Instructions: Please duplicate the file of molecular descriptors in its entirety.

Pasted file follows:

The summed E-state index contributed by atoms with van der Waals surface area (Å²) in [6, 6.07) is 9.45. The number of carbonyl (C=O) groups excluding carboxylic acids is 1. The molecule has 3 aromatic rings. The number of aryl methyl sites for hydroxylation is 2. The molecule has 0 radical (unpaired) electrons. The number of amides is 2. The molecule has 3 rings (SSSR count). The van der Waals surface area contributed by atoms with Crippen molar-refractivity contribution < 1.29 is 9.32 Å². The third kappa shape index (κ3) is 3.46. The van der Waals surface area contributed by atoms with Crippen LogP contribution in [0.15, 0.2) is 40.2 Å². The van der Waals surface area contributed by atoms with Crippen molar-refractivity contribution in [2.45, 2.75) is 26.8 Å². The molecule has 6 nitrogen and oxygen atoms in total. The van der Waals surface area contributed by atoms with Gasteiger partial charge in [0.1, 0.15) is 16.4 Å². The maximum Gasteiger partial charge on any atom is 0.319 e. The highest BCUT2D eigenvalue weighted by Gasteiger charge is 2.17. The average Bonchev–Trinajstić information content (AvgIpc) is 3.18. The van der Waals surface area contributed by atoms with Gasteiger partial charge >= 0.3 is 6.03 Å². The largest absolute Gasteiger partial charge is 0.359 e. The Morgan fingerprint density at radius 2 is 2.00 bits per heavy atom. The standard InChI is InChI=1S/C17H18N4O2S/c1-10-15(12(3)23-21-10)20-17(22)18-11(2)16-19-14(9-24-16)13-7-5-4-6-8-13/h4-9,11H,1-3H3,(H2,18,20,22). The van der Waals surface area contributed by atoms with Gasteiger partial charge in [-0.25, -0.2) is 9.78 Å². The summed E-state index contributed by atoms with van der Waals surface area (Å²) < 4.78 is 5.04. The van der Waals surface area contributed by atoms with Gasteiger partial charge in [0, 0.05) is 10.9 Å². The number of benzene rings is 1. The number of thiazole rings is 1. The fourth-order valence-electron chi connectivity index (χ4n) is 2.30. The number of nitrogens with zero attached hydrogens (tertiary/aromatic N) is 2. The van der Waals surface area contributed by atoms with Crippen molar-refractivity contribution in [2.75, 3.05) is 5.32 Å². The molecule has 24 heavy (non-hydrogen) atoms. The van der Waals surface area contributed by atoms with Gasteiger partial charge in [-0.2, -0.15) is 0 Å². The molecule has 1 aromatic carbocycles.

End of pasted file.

The summed E-state index contributed by atoms with van der Waals surface area (Å²) in [6, 6.07) is 9.45. The number of carbonyl (C=O) groups excluding carboxylic acids is 1. The molecule has 3 aromatic rings. The number of aryl methyl sites for hydroxylation is 2. The molecule has 0 radical (unpaired) electrons. The number of amides is 2. The molecule has 3 rings (SSSR count). The van der Waals surface area contributed by atoms with Crippen molar-refractivity contribution < 1.29 is 9.32 Å². The third kappa shape index (κ3) is 3.46. The van der Waals surface area contributed by atoms with Crippen LogP contribution in [0.15, 0.2) is 40.2 Å². The van der Waals surface area contributed by atoms with Crippen molar-refractivity contribution in [2.45, 2.75) is 26.8 Å². The molecule has 6 nitrogen and oxygen atoms in total. The van der Waals surface area contributed by atoms with Gasteiger partial charge in [0.1, 0.15) is 16.4 Å². The maximum Gasteiger partial charge on any atom is 0.319 e. The highest BCUT2D eigenvalue weighted by Gasteiger charge is 2.17. The average Bonchev–Trinajstić information content (AvgIpc) is 3.18. The van der Waals surface area contributed by atoms with Gasteiger partial charge >= 0.3 is 6.03 Å². The largest absolute Gasteiger partial charge is 0.359 e. The Morgan fingerprint density at radius 2 is 2.00 bits per heavy atom. The standard InChI is InChI=1S/C17H18N4O2S/c1-10-15(12(3)23-21-10)20-17(22)18-11(2)16-19-14(9-24-16)13-7-5-4-6-8-13/h4-9,11H,1-3H3,(H2,18,20,22). The van der Waals surface area contributed by atoms with Gasteiger partial charge in [-0.25, -0.2) is 9.78 Å². The summed E-state index contributed by atoms with van der Waals surface area (Å²) < 4.78 is 5.04. The van der Waals surface area contributed by atoms with Gasteiger partial charge in [0, 0.05) is 10.9 Å². The number of benzene rings is 1. The number of thiazole rings is 1. The fourth-order valence-electron chi connectivity index (χ4n) is 2.30. The number of nitrogens with zero attached hydrogens (tertiary/aromatic N) is 2. The van der Waals surface area contributed by atoms with Crippen molar-refractivity contribution in [2.75, 3.05) is 5.32 Å². The molecule has 24 heavy (non-hydrogen) atoms. The van der Waals surface area contributed by atoms with Gasteiger partial charge in [-0.2, -0.15) is 0 Å². The molecule has 1 aromatic carbocycles.